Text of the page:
Hand-filling of the cans is also practiced, particularly when the volume of fish does not peak in a great run, and also when putting up fancy packs of the higher grades.

Hand-filling is confined to flat or oval cans.  Tall cans are never hand-filled.

Plant Investment Very Large

The nature of salmon runs, in which enormous volume of fish is taken in a period of a few weeks, sometimes even in a few days, makes it necessary to maintain a plant with capacity for handling the extreme peaks.

This obviously involves large investment, not only in a plant erected at a remote point where costs are fantastically high, but also in the men to man the machines at peaks of run.

This investment demand is one of the unusual cost factors entering into salmon packing.

Color Entirely Natural

Although salmon has been canned for 80 years, misconceptions still exist regarding the differences in the color of the several species, and also between different packs and grades of the same species.

These variations in color are entirely natural.

No artificial color is ever added to canned salmon; nor are differences in color ever the result of varied packing processes.

The several species have flesh of distinctive color, but considerable range of color may occur in the same species.  Such color range is particularly notable in the case of Chinook salmon, and is associated with natural seasonal or regional variations in the color of the flesh.

The color of the salmon changes in the process of cooking, as in the case of many foods; but pale salmon is pale by nature.


The canning process for all varieties and grades of salmon is exactly alike in its fundamentals.  Save for hand-butchering and hand-filling, as discussed elsewhere, there is no material difference in salmon-caning methods.

The difference in the color of various lots of canned salmon does not result from the packing process and cannot be influenced by it.  Chums and Reds are packed by exactly the same method, on exactly the same machines, but they look very different when the can is opened.


“Scorching” is a term used by the canned fish trade to express off-flavors in the canned product as result of improper cooking procedure.  “Scorching” does not usually involve actual carmelization or change in color, although in exaggerated cases fish adhering closely to the heated metal under scorching conditions may be slightly browned.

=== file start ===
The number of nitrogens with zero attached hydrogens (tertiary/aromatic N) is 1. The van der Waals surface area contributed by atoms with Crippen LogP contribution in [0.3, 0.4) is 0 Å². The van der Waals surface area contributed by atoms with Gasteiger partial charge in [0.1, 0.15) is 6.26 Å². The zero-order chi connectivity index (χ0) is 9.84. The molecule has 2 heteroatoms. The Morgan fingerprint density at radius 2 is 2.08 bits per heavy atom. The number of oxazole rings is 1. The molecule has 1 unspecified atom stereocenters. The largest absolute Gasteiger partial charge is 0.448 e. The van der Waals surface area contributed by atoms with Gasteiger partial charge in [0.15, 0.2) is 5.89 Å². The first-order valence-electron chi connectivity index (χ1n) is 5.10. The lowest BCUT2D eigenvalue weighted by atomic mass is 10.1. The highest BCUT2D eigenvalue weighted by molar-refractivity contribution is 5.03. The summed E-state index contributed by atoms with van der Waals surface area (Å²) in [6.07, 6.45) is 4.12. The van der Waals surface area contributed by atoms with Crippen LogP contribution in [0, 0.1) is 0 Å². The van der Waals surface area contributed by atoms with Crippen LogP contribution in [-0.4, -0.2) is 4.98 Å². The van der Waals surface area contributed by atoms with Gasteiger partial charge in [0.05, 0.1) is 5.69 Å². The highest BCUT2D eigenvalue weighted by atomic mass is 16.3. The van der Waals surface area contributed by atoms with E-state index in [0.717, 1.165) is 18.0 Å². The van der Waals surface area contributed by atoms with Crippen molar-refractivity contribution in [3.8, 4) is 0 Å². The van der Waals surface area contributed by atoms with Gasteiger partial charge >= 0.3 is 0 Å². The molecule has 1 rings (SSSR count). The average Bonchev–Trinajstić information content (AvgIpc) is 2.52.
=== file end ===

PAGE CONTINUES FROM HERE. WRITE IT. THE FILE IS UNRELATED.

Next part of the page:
Prolonged cooling of processed salmon sometimes results in an excessive cook which produces “scorching.”  Again, this may result from an overfilled can in which expansion of the fish results in its being pressed too tightly against the heated metal of the can.

This condition is also called “stackburn” because it can be produced by stacking canned fish before it is cooled, the residual heat resulting in overcooking.


Process of moving canned salmon to market differs sharply from that of most canned fish items, or canned foods generally, because the majority of the pack is produced in Alaska during an intensive operating season, and delivery necessarily must wait upon steamer shipment and a thorough system of inspection designed to protect the buyer and insure him of first-class quality.

Because these several essential preliminary steps are not common to all canned commodities, and thus the distributive trade is not familiar with them, the principal factors involved in the handling of salmon between the cannery and its actual dispatch to the buyer are reviewed here-after.


Much of the salmon pack for a district is cannduring comparatively few dayss during the peak of the “run”.  This period of high production may constitute only a small part of the legal season for the area.

For example, the season on the Columbia River runs from May 1 to December, but the majority of the production there comes during the three weeks from August 5 to 25.

Similarly, fishing in Central Alaska aactually becomes legal May 1, but the peak of production is reached in August.

Accordingly, press announcement of the opening of the Alaska salmon season does not mean that new-pack salmon will be available for shipment in volume for many weeks; and newspaper stories of the arrival of the year’s first parcel of salmon at Seattle from Alaska may refer to only a dozen cases snatched out of the first day’s run weeks before substantial consignments will be received.


During the principal packing season in Alaska excellent steamer service is maintained, and the salmon is loaded out of the canneries without delay.  However, a ship must take cargo from several plants and several ports, and this takes time.

Moreover, shipments from Alaska to Seattle during the producing season will run from 100,000 to 250,000 cases.  Discharge of this quantity of salmon, picked up from many different producers, necessarily requires considerable time, for each lot must be segregated as to the packer and species.  Each “code” owned by each packer is kept together if it is at all possible.

The first step after unloading and segregating is for the ship’s supercargo and the dock supervisor to check the actual amount delivered.  No one can work on the salmon in the way of preparing it for shipment until these supervisors agree on count.